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Niwot alum discusses dreams and New York performance career

 

February 19, 2020

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"Why wouldn't I choose the thing that brings me so much love and life?" asked Mowrey, who is actively expanding his performance career to focus more on making an EP (an extended play record).

"We seem to forget that if everyone wanted to be like Einstein, everyone would look at scientists the way they look at artists," said Cody Mowrey, a Niwot High School alum who's chasing his dreams of being on stage.

Since Mowrey was a child, he has been singing and dancing, putting on performances for whomever would watch. Eventually, he found musical theater which combined his three passions, so when it came to choosing a major in college, it seemed to be the natural choice. In 2014, he chose the University of Northern Colorado's highly competitive musical theatre program.

He took the opportunity to participate in a New York showcase his senior year, which resulted in agency appointments and eventually a contract. "Ten days after I graduated college, I moved from Longmont to New York...It's such a big culture shock," Mowrey said. "It's just crazy that in such a small area, there's millions of different lives, and you walk outside your door and people's energy slaps in your face."

Since coming to New York, he has appeared in a few theater shows and recently had his Off-Broadway debut in the original show Cleopatra last October. The show combines music, dance, fashion, and theater in an interactive, historical drama focused on the final night of the queen's reign.

Shortly after that closed, Mowrey was presented the opportunity to work with Celebrity Cruises Entertainment, during which he was able to travel the world and perform. Recently, Mowrey has shifted his focus from theatrical performance to singing and songwriting.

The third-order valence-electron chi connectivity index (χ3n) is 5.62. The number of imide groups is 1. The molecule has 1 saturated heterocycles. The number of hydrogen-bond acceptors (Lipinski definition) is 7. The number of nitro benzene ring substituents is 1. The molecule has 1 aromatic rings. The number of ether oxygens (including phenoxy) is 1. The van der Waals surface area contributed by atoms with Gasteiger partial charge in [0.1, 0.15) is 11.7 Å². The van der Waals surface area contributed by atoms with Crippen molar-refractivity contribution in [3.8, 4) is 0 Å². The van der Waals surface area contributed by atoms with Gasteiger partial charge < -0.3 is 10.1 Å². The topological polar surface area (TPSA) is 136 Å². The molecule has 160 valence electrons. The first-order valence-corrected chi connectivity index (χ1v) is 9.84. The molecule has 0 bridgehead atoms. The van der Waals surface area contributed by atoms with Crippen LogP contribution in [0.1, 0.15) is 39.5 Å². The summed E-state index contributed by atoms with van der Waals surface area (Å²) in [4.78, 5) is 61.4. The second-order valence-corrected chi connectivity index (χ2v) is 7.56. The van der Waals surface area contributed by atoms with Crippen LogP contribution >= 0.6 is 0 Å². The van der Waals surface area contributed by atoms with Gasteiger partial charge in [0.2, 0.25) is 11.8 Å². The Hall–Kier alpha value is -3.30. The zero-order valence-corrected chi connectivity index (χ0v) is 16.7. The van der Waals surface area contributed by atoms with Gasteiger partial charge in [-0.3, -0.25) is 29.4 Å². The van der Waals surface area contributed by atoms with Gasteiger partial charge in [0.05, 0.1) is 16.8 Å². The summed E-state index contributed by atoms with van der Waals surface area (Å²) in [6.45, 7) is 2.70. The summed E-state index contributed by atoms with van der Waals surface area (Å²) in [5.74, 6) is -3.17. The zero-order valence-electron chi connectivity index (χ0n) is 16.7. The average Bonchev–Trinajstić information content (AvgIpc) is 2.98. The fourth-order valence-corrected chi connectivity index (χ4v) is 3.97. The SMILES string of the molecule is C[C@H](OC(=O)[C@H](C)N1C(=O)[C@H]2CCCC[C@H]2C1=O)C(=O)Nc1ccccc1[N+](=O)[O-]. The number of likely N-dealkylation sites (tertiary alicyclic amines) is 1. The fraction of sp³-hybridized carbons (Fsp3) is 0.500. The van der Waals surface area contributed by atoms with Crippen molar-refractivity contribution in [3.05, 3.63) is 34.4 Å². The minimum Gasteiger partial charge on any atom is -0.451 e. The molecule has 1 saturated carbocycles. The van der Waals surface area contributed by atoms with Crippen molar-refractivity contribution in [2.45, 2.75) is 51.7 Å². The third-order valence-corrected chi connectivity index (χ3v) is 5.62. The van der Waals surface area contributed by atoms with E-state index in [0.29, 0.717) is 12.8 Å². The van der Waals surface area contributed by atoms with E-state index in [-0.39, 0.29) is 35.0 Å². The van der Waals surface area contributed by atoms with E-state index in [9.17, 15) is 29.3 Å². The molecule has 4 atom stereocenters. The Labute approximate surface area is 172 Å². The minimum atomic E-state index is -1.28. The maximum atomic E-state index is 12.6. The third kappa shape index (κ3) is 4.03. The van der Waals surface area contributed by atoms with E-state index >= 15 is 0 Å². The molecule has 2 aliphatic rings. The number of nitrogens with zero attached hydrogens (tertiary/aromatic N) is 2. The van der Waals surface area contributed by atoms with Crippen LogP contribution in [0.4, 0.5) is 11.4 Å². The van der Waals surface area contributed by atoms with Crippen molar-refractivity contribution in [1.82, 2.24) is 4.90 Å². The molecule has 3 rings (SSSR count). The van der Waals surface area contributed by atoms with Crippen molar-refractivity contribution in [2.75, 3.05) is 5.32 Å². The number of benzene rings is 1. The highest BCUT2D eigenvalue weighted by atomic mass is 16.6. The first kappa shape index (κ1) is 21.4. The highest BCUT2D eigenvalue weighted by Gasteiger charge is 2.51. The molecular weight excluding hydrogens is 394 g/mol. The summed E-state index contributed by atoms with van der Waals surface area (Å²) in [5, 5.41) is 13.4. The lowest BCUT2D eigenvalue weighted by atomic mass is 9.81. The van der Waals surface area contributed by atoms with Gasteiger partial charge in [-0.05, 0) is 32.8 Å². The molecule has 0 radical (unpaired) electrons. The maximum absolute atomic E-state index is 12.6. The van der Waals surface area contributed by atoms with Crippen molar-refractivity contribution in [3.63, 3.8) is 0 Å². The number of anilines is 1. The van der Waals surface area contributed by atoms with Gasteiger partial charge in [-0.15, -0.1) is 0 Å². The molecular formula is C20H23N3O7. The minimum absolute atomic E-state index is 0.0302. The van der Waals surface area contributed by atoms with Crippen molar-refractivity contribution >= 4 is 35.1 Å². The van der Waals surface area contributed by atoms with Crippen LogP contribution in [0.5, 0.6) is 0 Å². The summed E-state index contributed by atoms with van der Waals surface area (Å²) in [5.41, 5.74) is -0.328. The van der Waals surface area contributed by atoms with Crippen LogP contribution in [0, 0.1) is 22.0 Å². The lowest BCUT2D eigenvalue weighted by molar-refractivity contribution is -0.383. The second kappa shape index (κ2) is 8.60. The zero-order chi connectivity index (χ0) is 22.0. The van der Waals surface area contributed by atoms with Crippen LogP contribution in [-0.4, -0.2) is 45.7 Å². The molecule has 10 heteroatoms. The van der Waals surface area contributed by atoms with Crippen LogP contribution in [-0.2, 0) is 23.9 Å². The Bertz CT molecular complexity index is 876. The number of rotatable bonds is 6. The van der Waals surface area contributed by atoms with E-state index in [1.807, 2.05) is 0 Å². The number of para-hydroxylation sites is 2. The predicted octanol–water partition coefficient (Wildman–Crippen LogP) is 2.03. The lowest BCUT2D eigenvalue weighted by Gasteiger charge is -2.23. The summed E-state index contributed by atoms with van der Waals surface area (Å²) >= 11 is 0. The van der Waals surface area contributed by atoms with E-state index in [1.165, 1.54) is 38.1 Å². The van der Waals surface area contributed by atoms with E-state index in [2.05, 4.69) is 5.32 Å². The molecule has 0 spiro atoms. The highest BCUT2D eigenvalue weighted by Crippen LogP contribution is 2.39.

"What started it all was music and the way that hearing sound can affect your mental state and you can feel it in your soul. I want to dive into that dream, my first dream was to become a musical artist, I wanted to give that dream the time it deserves to come to fruition."

While he's excited to pursue his musical path, he admitted that it's also scary. Given that all of his training and experience is in musical theater, it made sense for him to pursue that practically, even if that isn't the most stable career path. He describes performance careers as unstable, and stressed the importance of putting in the effort to make it happen, saying that imposter syndrome is a real thing for artists. Imposter syndrome is a psychological pattern where someone doubts their own accomplishments. "As a performer, you take what you do so personally, because you identify with it and the fear of not being 'good enough' to have a stable living is real."

As for following your dreams, "We only get to live one time and because we, as a country, are so driven off of fear, I think that's where people get it confused," he said. "Instead of running away from the fear, you need to run towards it, because unexpected and beautiful change happens... If nothing comes from it (my career as a musician), but I still feel fulfilled, it will still be worth it, because I know that I tried and I was able to feed the part of my soul that's been craving to shine."

Some of the inspiration behind his focus shift comes from a book a friend gave him called "Turning Pro" by Steven Pressfield. Pressfield explores the idea of "shadow careers," or jobs where people settle for a shadow of their original dream. It may or may not still be satisfying, but not in the same way that a so-called pipe-dream career might be fulfilling.

"You always hear about it (pipe-dreams), and I found the definition on Google. It says it's an 'unattainable or fanciful hope or scheme,' and that does not sit right with me. It makes it seem like anything considered a pipe-dream is just that: that you can't attain it or that it's foolish to strive for."

He said that he knows that he's here on earth for a reason: to perform and to make people feel something. For him, a "pipe-dream" would mean that he would quit performing, that would be his unattainable scheme because for him, performance brings him life and purpose.

The future for Mowrey looks bright--whether it's through theatre performance or musically, he's excited to share his talents with the world. He's excited to show aspiring performers that it is possible to achieve their dreams, even if they seem "unrealistic."

"There are just as many (paths) for performers, you just don't see it as much... Once you step out of the way for yourself, you're able to soar."

To keep up to date with Mowrey, you can see his career progress on Instagram at @cmmowrey.

 

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